Keeping the wolf from the door
By Sue Kendall, OECD
How do you cope with a hard winter? Turn up the heating? Put on warmer clothes? Or come out of the forest and start eating your neighbours’ reindeer? A state of emergency has been declared in the Yakutia (Sakha) republic, in the northeast of the Russian Federation, because hungry wolves have been attacking an increasing number of the reindeer that local herders rely on for their livelihoods. Wolves killed more than 16,000 reindeer in 2012, costing the herders an estimated 150 million roubles (3.7 million euros). So the local government has declared open season on wolves– with a cash prize for whoever kills the most.
A salutary example that what matters to people, and why they turn to government for help, varies enormously, from a good health or education system to keeping the wolf from the door – literally, if you are a Sakha reindeer herder.
But some principles hold true when crafting policies that will deliver better lives, whether local, national or international. Any policy needs clear goals – in Sakha, to reduce the wolf population to 500 from the current 3,500, considered sustainable for both wolves and their human neighbours. And you need to be able to measure results -- in the case of Sakha a cash prize for the hunter who kills the most wolves, a definite encouragement to deliver proof of your hunting prowess to your local wolf count officer.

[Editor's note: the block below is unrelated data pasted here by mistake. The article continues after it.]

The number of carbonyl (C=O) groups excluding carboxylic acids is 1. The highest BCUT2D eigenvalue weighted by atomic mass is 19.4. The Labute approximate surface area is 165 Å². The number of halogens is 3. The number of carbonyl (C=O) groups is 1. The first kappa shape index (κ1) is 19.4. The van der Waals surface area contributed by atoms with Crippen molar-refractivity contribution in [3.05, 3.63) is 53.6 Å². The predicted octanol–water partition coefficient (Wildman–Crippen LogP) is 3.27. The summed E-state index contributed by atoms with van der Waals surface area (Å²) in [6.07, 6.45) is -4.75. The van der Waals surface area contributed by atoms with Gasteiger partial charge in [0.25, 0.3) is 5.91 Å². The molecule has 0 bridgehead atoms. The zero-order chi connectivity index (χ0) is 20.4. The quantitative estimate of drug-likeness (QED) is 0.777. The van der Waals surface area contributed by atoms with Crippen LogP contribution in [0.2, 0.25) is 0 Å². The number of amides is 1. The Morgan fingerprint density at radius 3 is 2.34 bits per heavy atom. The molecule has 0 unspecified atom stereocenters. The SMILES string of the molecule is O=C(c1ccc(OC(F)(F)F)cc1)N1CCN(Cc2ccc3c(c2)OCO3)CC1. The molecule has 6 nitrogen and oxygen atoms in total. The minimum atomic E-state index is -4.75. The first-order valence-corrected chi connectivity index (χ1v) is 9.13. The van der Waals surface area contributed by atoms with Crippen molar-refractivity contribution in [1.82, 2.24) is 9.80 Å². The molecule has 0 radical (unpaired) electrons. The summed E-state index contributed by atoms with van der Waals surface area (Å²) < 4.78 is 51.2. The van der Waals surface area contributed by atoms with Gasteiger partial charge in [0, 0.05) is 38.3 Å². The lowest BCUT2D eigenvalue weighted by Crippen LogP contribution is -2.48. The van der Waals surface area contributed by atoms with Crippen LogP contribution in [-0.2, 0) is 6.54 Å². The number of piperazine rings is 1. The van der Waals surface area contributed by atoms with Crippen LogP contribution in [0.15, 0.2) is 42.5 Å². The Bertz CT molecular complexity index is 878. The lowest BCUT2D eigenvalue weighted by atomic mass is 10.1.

At the other end of the policy scale, the Russian Federation government is working to deliver policies that produce results for all citizens wherever they are living. Jobs and personal security are not always under threat from wolves, but policies need to deliver what citizens need, from health to jobs, roads to education and clean air. And governments need to be able to measure results, as well as knowing what their citizens consider important.
The Russian Federation has been included in the OECD Better Life Index (BLI) since 2012. This enables citizens to compare the Federation’s performance in key areas of life such as health, education, and general life satisfaction, as well as more traditional economic measures such as income. Now the BLI is available in Russian, prepared in partnership with RANEPA – the Russian Presidential Academy of National Economy and Public Administration. So Russians can create their own Index, depending on which of the areas covered is most important to them, and see how their country compares with others. The BLI in Russian will be officially launched at the Gaidar Forum in Moscow this week.
The Russian Federation is a longstanding partner of the OECD, and currently on the way to becoming a member. It already participates in OECD work in a number of areas – it became a signatory to the OECD Anti-Bribery Convention in 2012 and a member of the OECD Nuclear Energy Agency on 1 January 2013.
As president of the G20 for 2013, Russia has identified as its priorities achieving growth through: quality jobs and investment; trust and transparency; and effective regulation.
All this serves as a salutary reminder that creating better policies for better lives is a complicated business at all levels, whether local, national or international. And that whatever the problem, whether it is rescuing your reindeer from wolves, fighting corruption or kickstarting the global economy, you need to know what you want to achieve and whether you are getting results.
Find out more:
Discover the Russian version of the BLI
Find out more about OECD work on the Russian Federation
(And if you want to know more about the Sakha wolves: Wolf threat grows in Yakutia, The Voice of Russia; Russia: Raids by wolves spark 'emergency' in Sakha, BBC News).